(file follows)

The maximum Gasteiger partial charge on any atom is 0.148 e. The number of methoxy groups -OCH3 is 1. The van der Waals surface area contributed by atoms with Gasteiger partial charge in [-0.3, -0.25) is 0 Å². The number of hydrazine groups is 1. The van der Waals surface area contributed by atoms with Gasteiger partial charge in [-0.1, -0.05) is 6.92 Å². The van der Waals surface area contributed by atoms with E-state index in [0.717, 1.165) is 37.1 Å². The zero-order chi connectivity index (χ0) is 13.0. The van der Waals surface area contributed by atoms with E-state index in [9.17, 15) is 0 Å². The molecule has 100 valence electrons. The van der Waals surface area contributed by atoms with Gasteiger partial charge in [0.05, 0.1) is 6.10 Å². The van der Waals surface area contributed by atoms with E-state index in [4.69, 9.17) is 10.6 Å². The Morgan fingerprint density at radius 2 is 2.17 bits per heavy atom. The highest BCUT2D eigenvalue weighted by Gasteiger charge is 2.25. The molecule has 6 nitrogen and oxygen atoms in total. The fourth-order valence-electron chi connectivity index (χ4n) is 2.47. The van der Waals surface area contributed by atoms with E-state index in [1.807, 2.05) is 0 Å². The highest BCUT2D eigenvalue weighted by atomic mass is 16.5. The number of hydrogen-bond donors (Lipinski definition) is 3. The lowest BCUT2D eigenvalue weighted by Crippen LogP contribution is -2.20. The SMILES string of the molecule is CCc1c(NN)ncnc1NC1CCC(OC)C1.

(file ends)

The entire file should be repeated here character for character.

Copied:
The maximum Gasteiger partial charge on any atom is 0.148 e. The number of methoxy groups -OCH3 is 1. The van der Waals surface area contributed by atoms with Gasteiger partial charge in [-0.3, -0.25) is 0 Å². The number of hydrazine groups is 1. The van der Waals surface area contributed by atoms with Gasteiger partial charge in [-0.1, -0.05) is 6.92 Å². The van der Waals surface area contributed by atoms with E-state index in [0.717, 1.165) is 37.1 Å². The zero-order chi connectivity index (χ0) is 13.0. The van der Waals surface area contributed by atoms with E-state index in [9.17, 15) is 0 Å². The molecule has 100 valence electrons. The van der Waals surface area contributed by atoms with Gasteiger partial charge in [0.05, 0.1) is 6.10 Å². The van der Waals surface area contributed by atoms with E-state index in [4.69, 9.17) is 10.6 Å². The Morgan fingerprint density at radius 2 is 2.17 bits per heavy atom. The highest BCUT2D eigenvalue weighted by Gasteiger charge is 2.25. The molecule has 6 nitrogen and oxygen atoms in total. The fourth-order valence-electron chi connectivity index (χ4n) is 2.47. The van der Waals surface area contributed by atoms with E-state index in [1.807, 2.05) is 0 Å². The highest BCUT2D eigenvalue weighted by atomic mass is 16.5. The number of hydrogen-bond donors (Lipinski definition) is 3. The lowest BCUT2D eigenvalue weighted by Crippen LogP contribution is -2.20. The SMILES string of the molecule is CCc1c(NN)ncnc1NC1CCC(OC)C1.